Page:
There is a nice story of how you started at Cosgrove Hall by writing to them. Can you tell us that?

I was working in theatre at the time and took the train to Pitlochry, to do a season there.  On the way up I was reading the TV Times about an animation company that had been set up in Chorlton, which was where I had been living. I had no idea it was there. So when I got to Scotland I watched Chorlton and the Wheelies and enjoyed it very much but I thought the characters were not really performing. In absolute arrogance I wrote an 8 page letter to Mark Hall telling him I believed I could get some performance from the characters. What I didn’t say was that I had never touched a puppet in my life at that point! Though to be fair, I was in the middle of doing a hugely complex, ridiculously complex cut-out animation of the Twelve Days of Christmas, though I only got to the eleventh day. I understood performance, body language, timing and gestures and in a touch of kismet Mark told me he was in Pitlochry the week after on holiday and offered to meet me.  I think the ingenuity and problem solving of Twelve Days made some impression. Mark invited me to an audition (a tough one I might add). Something must have been right as I began working on Chorlton immediately. There was no training. You just had to get it right! Thank you, Mark Hall, thank you.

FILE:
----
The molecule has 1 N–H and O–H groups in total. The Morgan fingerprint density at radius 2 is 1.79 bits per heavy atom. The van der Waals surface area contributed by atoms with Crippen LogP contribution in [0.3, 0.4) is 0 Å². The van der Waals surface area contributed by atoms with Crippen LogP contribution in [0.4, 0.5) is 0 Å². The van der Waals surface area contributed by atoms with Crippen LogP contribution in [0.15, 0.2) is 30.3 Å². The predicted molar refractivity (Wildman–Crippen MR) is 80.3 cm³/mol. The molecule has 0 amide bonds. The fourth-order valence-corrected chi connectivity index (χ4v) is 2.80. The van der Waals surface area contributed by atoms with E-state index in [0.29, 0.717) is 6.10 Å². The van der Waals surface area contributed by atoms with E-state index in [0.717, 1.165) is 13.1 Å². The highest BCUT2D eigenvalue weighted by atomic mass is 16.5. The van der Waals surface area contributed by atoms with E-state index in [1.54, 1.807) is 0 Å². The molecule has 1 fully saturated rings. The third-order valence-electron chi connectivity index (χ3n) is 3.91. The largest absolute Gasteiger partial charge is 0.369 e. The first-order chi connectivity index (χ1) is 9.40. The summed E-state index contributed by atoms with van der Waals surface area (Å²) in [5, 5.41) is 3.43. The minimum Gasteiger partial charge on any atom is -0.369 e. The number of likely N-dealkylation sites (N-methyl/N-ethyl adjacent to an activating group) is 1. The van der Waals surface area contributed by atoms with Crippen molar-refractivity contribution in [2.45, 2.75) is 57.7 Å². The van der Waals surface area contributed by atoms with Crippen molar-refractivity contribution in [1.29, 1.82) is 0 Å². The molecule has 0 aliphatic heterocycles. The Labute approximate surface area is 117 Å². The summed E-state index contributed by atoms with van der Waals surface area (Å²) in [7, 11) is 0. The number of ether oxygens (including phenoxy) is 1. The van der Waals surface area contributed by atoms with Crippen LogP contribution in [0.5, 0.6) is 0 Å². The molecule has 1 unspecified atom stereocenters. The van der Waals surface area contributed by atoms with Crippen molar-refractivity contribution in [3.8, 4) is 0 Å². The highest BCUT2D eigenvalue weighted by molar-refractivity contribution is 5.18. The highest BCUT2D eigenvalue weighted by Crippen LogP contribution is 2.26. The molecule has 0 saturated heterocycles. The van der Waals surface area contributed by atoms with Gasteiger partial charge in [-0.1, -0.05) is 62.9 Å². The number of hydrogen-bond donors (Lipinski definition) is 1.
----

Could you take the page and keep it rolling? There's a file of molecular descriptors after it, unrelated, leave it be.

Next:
34 years ago that was, and you know what? I have never been bored in those 34 years. I have been frustrated, angry, disappointed, exhilarated but I have never been bored. Not once.

Timelapse footage of Barry Purves working on the film. By Joe Clarke